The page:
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A Forgotten Stock Market Scandal from the 1920s

by David Dyer

Publication Year: 2013

In a casual quest to find his long-lost great uncle Clayton Pickard, Dyer stumbled upon a little-known story of unbounded success and devastating failure in the history of Steel’s Stores. In 1919 L.R. Steel founded a five-and-dime store in Buffalo which would eventually grow to a chain of 225 stores across America and Canada (including one in Syracuse), with nearly 5,000 employees and 40,000 investors. The stores provided jobs for men returning to the workforce after World War I, employed women, the elderly and the disabled, and incorporated many of the business tactics that current corporations employ (vertical investment, P.R., even infomercials). Steel bought sugar factories and coal fields to produce for the stores, he sold millions of dollars’ worth of stocks in the company, and provided easy credit for both employees and customers. But by 1923, Steel was bankrupt and the company was struggling to satisfy outraged investors and federal investigators. Within a year, Steel would die of a stroke and his wife would move from the expansive estate named in her honor to a boarding house. Clayton Pickard, Dyer’s ancestor, had a meteoric rise through the ranks as a “Steelite,” but when he was implicated in the scandal he disappeared, leaving behind a wife and children. In the course of writing the book, Dyer discovered what happened to Clayton and what kind of life he led after Steel’s. The text explains in an understandable way the financial decisions which led to the company’s fall, and illustrates how this scandal relates to (and ultimately eclipses in scope) the original Ponzi scheme. The book has many photographs and clippings from “Steel Sparks,” the company newsletter, which provide a fascinating glimpse of the corporate, as well as the social, world of 1920s America.

Published by: Syracuse University Press

Front Flap, Title Page, Frontispiece, Copyright, Dedication, About the Author

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pp. 2-8


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pp. vii-viii

List of Illustrations

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pp. ix-xiv

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pp. xv-xxviii

They say that history is written by the winners, but maybe it should not always be about the winners. The losers, especially the ones who had what it takes to win, can be fascinating. That idea certainly applies to the L. R. Steel Company, founded in Buffalo in 1919 and bankrupt by 1923, leaving sixty thousand investors about twenty-six million dollars poorer. ...

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pp. xxix-xxx

Buffalo and Erie County Public Library. The Grosvenor Room has a large and well-organized collection of newspapers, scrapbooks, and city directories that I used extensively. The local history card catalog had several items about L. R. Steel. ...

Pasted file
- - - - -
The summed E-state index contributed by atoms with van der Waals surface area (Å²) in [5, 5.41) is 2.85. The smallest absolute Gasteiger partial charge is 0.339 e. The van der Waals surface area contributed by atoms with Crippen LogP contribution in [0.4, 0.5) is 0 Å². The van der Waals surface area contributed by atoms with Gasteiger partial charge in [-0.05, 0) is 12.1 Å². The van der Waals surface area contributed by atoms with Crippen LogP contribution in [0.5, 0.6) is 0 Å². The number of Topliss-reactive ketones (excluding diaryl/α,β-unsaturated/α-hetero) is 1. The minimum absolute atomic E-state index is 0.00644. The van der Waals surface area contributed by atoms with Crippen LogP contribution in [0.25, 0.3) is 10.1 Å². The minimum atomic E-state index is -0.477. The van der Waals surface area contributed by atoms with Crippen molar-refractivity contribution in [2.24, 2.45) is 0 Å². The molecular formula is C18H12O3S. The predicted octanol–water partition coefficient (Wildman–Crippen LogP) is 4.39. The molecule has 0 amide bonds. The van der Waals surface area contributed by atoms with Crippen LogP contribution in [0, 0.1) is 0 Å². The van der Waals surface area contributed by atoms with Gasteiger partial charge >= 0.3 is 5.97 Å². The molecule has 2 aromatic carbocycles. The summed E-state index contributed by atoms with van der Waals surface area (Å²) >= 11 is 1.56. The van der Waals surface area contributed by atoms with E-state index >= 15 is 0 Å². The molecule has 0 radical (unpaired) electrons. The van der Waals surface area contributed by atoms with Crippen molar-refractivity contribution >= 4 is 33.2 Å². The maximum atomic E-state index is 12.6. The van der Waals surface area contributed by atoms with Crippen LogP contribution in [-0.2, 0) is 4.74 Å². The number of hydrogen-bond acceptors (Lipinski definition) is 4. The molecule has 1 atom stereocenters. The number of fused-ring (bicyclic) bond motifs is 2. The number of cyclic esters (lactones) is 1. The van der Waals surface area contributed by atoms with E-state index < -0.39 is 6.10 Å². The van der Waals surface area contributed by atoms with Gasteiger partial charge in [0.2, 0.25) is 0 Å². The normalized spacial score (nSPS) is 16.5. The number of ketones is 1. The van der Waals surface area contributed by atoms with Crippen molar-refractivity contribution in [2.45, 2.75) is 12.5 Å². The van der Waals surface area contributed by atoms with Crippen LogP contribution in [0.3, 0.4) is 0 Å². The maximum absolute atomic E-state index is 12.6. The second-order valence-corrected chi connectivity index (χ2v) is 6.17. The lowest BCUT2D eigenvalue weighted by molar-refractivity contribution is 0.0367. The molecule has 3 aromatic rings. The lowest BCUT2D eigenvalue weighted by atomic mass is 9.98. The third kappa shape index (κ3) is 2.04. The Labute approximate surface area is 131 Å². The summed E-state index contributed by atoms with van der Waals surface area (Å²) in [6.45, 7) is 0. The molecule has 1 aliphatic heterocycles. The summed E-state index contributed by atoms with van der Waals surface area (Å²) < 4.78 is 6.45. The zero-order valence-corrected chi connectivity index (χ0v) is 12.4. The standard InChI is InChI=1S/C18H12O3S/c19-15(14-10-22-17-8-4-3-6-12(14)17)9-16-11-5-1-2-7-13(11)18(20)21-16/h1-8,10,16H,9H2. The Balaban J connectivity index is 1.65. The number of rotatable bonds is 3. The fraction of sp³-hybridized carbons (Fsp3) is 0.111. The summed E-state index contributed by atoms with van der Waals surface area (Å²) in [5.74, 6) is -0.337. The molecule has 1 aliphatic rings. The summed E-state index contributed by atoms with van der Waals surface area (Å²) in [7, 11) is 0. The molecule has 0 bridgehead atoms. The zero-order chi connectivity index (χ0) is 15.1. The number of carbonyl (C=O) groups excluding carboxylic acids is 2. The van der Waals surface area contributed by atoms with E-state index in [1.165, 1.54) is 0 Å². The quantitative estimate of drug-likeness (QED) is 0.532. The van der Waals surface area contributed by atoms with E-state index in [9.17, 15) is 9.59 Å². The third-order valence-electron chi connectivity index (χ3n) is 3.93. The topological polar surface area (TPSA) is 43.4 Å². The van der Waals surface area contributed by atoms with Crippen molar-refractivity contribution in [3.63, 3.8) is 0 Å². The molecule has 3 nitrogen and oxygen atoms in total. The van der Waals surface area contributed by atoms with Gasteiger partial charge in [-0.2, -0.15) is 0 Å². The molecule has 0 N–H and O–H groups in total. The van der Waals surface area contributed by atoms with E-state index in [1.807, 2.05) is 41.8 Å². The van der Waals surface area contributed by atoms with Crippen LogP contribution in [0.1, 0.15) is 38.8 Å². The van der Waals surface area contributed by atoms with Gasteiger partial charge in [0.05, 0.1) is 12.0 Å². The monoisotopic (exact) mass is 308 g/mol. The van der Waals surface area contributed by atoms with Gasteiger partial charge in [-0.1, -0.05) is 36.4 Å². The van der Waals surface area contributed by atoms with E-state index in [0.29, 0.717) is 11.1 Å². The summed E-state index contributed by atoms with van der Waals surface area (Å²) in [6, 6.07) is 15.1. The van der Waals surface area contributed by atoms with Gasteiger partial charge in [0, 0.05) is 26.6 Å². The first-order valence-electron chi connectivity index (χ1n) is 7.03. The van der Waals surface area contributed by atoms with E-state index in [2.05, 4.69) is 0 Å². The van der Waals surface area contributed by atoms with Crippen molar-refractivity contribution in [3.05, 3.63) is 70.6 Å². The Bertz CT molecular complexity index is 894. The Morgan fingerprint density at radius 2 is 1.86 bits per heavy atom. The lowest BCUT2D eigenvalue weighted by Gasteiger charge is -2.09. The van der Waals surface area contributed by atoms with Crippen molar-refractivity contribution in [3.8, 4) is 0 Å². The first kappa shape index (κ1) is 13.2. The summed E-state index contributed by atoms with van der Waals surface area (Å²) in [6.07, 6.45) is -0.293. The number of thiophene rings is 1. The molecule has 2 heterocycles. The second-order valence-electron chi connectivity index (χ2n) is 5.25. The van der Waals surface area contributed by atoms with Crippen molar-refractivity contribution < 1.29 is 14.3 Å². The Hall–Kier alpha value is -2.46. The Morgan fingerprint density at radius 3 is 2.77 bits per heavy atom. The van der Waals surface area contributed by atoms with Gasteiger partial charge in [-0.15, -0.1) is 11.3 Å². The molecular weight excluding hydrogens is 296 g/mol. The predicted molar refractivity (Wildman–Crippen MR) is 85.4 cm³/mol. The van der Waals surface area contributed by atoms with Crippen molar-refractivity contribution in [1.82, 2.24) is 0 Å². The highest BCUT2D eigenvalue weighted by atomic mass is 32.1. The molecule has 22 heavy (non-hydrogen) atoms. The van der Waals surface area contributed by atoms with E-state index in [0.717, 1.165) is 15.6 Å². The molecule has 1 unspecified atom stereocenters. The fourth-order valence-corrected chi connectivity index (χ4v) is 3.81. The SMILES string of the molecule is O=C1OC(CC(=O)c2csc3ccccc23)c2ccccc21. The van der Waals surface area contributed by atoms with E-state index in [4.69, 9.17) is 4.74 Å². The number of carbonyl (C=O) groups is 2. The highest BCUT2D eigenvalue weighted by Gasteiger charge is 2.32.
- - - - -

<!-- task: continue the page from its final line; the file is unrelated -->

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1. The Man Who Did Almost Everything Right: The Right Business at the Right Time in the Right Place

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pp. 1-12

In the early 1920s, Buffalo residents saw plenty of well-dressed “Steelites” driving new cars and eating at the best restaurants. Their offices had fresh flowers every day. And they all had a certain peppy attitude, possibly from the motivational meeting that started each day at the office. ...

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2. The Creative Promise of the L. R. Steel Company: Ten Thousand Lollipops

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pp. 13-30

L. R.’s Big Idea was not his only idea. This energetic visionary was full of ideas, many of them good. But he was not just a visionary; he actually implemented many of his ideas in the company. His creativity was evident throughout his enterprise. ...

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3. Inventing the Infomercial: Fifty Endings

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pp. 31-41

Leonard Rambler Steel came of age along with the motion picture industry. His birth in 1878 was almost coincidental with a technical insight that demonstrated the possibility of motion pictures. ...

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4. The Life of a Salesman at the L. R. Steel Company: “How’s Yer Pep?”

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pp. 42-62

“Steelites” could be found anywhere; churches, theaters, restaurants, and, of course, at your doorstep. They gave people the opportunity to become part of a cheerful organization by owning shares in Steel’s. These “Steelites” were the heirs of the Liberty Bond Four-Minute Men who approached strangers with patriotic zeal. ...